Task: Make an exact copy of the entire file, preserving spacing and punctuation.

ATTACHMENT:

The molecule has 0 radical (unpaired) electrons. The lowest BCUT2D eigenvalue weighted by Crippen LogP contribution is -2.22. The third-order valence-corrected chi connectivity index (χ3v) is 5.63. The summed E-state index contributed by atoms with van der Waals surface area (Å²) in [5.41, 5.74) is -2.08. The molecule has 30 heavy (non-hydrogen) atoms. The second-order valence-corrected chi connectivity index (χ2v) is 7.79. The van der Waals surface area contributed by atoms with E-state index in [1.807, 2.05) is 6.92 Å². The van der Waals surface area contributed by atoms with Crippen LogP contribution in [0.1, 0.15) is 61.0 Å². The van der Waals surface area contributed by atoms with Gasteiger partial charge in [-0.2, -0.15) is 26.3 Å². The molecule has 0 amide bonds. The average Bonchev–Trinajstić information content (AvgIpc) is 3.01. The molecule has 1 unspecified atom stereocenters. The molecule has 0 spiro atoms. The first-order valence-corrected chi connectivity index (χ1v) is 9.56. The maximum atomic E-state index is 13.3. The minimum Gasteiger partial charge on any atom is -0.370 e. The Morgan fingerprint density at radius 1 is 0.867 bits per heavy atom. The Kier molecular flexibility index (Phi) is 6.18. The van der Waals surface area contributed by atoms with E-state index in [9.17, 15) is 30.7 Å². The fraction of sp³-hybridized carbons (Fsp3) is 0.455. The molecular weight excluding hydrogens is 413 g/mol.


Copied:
The molecule has 0 radical (unpaired) electrons. The lowest BCUT2D eigenvalue weighted by Crippen LogP contribution is -2.22. The third-order valence-corrected chi connectivity index (χ3v) is 5.63. The summed E-state index contributed by atoms with van der Waals surface area (Å²) in [5.41, 5.74) is -2.08. The molecule has 30 heavy (non-hydrogen) atoms. The second-order valence-corrected chi connectivity index (χ2v) is 7.79. The van der Waals surface area contributed by atoms with E-state index in [1.807, 2.05) is 6.92 Å². The van der Waals surface area contributed by atoms with Crippen LogP contribution in [0.1, 0.15) is 61.0 Å². The van der Waals surface area contributed by atoms with Gasteiger partial charge in [-0.2, -0.15) is 26.3 Å². The molecule has 0 amide bonds. The average Bonchev–Trinajstić information content (AvgIpc) is 3.01. The molecule has 1 unspecified atom stereocenters. The molecule has 0 spiro atoms. The first-order valence-corrected chi connectivity index (χ1v) is 9.56. The maximum atomic E-state index is 13.3. The minimum Gasteiger partial charge on any atom is -0.370 e. The Morgan fingerprint density at radius 1 is 0.867 bits per heavy atom. The Kier molecular flexibility index (Phi) is 6.18. The van der Waals surface area contributed by atoms with E-state index in [9.17, 15) is 30.7 Å². The fraction of sp³-hybridized carbons (Fsp3) is 0.455. The molecular weight excluding hydrogens is 413 g/mol.